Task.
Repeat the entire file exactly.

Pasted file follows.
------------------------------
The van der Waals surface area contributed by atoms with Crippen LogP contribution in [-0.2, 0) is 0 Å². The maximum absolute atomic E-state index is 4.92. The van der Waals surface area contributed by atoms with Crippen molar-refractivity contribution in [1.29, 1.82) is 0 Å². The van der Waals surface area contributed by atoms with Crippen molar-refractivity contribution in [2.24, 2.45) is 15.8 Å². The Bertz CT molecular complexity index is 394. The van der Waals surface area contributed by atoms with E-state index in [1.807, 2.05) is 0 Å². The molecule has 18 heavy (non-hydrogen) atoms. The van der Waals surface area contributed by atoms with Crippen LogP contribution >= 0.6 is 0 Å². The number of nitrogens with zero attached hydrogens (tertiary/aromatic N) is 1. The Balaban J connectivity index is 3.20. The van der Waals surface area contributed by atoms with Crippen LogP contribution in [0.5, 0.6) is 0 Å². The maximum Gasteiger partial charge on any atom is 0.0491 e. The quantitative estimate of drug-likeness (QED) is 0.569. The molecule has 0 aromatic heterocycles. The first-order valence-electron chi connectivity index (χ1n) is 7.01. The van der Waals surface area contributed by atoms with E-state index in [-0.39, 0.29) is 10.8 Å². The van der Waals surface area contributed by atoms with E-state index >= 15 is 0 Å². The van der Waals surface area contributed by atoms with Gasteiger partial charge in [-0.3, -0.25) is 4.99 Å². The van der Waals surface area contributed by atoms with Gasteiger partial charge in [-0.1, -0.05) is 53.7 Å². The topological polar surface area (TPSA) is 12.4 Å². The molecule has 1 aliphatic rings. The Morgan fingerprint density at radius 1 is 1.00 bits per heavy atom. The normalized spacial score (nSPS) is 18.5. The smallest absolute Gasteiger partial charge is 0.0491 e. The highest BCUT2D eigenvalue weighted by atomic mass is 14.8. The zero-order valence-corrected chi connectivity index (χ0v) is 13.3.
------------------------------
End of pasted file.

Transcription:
The van der Waals surface area contributed by atoms with Crippen LogP contribution in [-0.2, 0) is 0 Å². The maximum absolute atomic E-state index is 4.92. The van der Waals surface area contributed by atoms with Crippen molar-refractivity contribution in [1.29, 1.82) is 0 Å². The van der Waals surface area contributed by atoms with Crippen molar-refractivity contribution in [2.24, 2.45) is 15.8 Å². The Bertz CT molecular complexity index is 394. The van der Waals surface area contributed by atoms with E-state index in [1.807, 2.05) is 0 Å². The molecule has 18 heavy (non-hydrogen) atoms. The van der Waals surface area contributed by atoms with Crippen LogP contribution >= 0.6 is 0 Å². The number of nitrogens with zero attached hydrogens (tertiary/aromatic N) is 1. The Balaban J connectivity index is 3.20. The van der Waals surface area contributed by atoms with Crippen LogP contribution in [0.5, 0.6) is 0 Å². The maximum Gasteiger partial charge on any atom is 0.0491 e. The quantitative estimate of drug-likeness (QED) is 0.569. The molecule has 0 aromatic heterocycles. The first-order valence-electron chi connectivity index (χ1n) is 7.01. The van der Waals surface area contributed by atoms with E-state index in [-0.39, 0.29) is 10.8 Å². The van der Waals surface area contributed by atoms with E-state index >= 15 is 0 Å². The van der Waals surface area contributed by atoms with Gasteiger partial charge in [-0.3, -0.25) is 4.99 Å². The van der Waals surface area contributed by atoms with Gasteiger partial charge in [-0.1, -0.05) is 53.7 Å². The topological polar surface area (TPSA) is 12.4 Å². The molecule has 1 aliphatic rings. The Morgan fingerprint density at radius 1 is 1.00 bits per heavy atom. The normalized spacial score (nSPS) is 18.5. The smallest absolute Gasteiger partial charge is 0.0491 e. The highest BCUT2D eigenvalue weighted by atomic mass is 14.8. The zero-order valence-corrected chi connectivity index (χ0v) is 13.3.